PINE ISLAND — “The first day there, I had an ostrich burger.”
Thus began Lauralee Eaton’s lessons in the difference between American and South African agriculture.
A 2018 graduate of Pine Island High School, Eaton spent 12 days traveling to and around the Republic of South Africa, learning about agriculture in the southern Africa nation as a member of the 2019 International Leadership Seminar for State Officers, an annual, international opportunity through the National FFA organization.
The seminar allows FFA state officers — Eaton served as Minnesota’s state reporter — to experience a foreign culture, learn about international agriculture and become more knowledgeable regarding the global marketplace.
That burger aside, Eaton said one of the highlights of her trip was a visit to an ostrich farm. The variety of meats raised by farmers was one of the differences between agriculture in South Africa and what we’re used to seeing in the United States, she said.
“We got to feed them and learn a lot about how they farm ostriches,” Eaton said. “They make money off a lot of different proteins.”
For example, she said, she ate springbok (a type of antelope that is also the national symbol of South Africa) lamb and chicken liver soup.
A freshman at South Dakota State University studying agricultural education, Eaton said she received a sponsorship from the Pine Island FFA alumni, and will be giving a presentation on her trip and what she’s learned. In the meantime, she’ll be assembling some of the video she took and share that with the people back in Pine Island.
Shawn Erickson, the agriculture teacher and FFA sponsor at Pine Island High School, said he’s looking forward to hearing about Eaton’s trip.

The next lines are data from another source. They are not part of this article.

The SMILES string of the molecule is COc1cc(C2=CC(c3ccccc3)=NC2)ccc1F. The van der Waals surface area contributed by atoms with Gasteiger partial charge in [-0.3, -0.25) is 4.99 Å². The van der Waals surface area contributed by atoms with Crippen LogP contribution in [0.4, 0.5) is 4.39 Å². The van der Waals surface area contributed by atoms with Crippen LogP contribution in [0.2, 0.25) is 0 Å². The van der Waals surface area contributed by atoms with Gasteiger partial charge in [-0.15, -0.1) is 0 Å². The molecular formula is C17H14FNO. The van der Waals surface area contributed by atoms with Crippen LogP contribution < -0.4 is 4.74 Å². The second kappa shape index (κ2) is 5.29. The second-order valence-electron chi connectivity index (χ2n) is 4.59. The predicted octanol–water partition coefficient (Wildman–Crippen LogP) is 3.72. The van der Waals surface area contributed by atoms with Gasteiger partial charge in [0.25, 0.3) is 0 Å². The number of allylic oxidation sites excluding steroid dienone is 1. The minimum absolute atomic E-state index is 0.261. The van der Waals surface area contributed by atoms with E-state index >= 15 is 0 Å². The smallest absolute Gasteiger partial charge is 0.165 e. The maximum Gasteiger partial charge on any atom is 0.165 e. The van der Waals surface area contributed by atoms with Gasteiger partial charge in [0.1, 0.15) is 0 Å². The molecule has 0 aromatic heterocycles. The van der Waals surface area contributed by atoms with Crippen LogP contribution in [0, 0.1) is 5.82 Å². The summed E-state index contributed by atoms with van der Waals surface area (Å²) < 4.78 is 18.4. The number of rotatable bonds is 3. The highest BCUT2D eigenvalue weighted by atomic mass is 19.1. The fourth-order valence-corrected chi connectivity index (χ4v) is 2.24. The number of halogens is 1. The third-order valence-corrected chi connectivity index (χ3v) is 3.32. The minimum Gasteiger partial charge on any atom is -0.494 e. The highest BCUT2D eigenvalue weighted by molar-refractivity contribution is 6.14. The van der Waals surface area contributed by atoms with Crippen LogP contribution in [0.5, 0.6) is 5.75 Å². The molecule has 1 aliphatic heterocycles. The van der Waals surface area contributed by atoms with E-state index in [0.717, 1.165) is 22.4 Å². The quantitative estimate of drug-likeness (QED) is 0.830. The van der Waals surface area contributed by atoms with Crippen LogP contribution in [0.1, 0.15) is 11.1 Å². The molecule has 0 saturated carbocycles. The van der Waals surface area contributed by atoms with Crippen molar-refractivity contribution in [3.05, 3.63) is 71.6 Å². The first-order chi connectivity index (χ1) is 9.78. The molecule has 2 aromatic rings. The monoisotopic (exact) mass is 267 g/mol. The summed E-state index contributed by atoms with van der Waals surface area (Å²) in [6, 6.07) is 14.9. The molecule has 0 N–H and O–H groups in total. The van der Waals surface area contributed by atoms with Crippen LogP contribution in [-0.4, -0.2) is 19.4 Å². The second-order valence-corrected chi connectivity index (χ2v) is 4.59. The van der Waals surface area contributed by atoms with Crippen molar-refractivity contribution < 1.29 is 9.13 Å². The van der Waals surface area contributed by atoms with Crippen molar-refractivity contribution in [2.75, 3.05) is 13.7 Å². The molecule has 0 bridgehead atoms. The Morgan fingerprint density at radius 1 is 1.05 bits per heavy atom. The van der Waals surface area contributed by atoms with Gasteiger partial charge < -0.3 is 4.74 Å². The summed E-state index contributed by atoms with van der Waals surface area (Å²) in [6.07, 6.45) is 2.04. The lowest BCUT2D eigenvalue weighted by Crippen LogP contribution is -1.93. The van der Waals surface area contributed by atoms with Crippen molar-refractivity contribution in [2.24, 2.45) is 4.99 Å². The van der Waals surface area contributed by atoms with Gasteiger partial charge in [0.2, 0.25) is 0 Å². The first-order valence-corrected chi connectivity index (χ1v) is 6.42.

“The trips or travel opportunities in the FFA are extremely valuable,” Erickson said. “The agriculture industry is so diverse, and these trips open eyes to worldwide opportunities. Very few FFA members actually go into production agriculture careers. FFA provides a network for young people to make lifelong connections.”
Some of the other agricultural highlights of Eaton’s trip included meeting a man who works in animal insemination who, because modern tools aren’t always available, utilizes unique tools on the job. For example, Eaton said, he used a soccer ball to plug the prostate of a rhinoceros.
The group also visited a corn and soybean farm where the farmer also raises sheep and beef. “They have to be diverse to stay afloat in South Africa,” Eaton said. “They sell their soybeans to Cargill, which I thought was interesting because that’s a Minnesota company.”
The farmer explained how they don’t have drought insurance, and the farmers can occasionally have trouble with plant germination, which is why diversification is so important. “They had 3,500 wool sheep,” she said.
The trip wasn’t all work. Eaton said the group of 83 FFA state officers visited a game preserve and went to the top of Table Mountain, a local landmark in Cape Town.
But the agricultural experience was something she won’t soon forget, Eaton said. For example, South Africa does not have national organizations such as a Farm Bureau or National Farmers Union.
“Their farms are smaller than ours,” she said. “We talked a lot about it’s doing the best with what you have. They get really crafty. Because I want to be an ag teacher, I can share that worldly perspective.”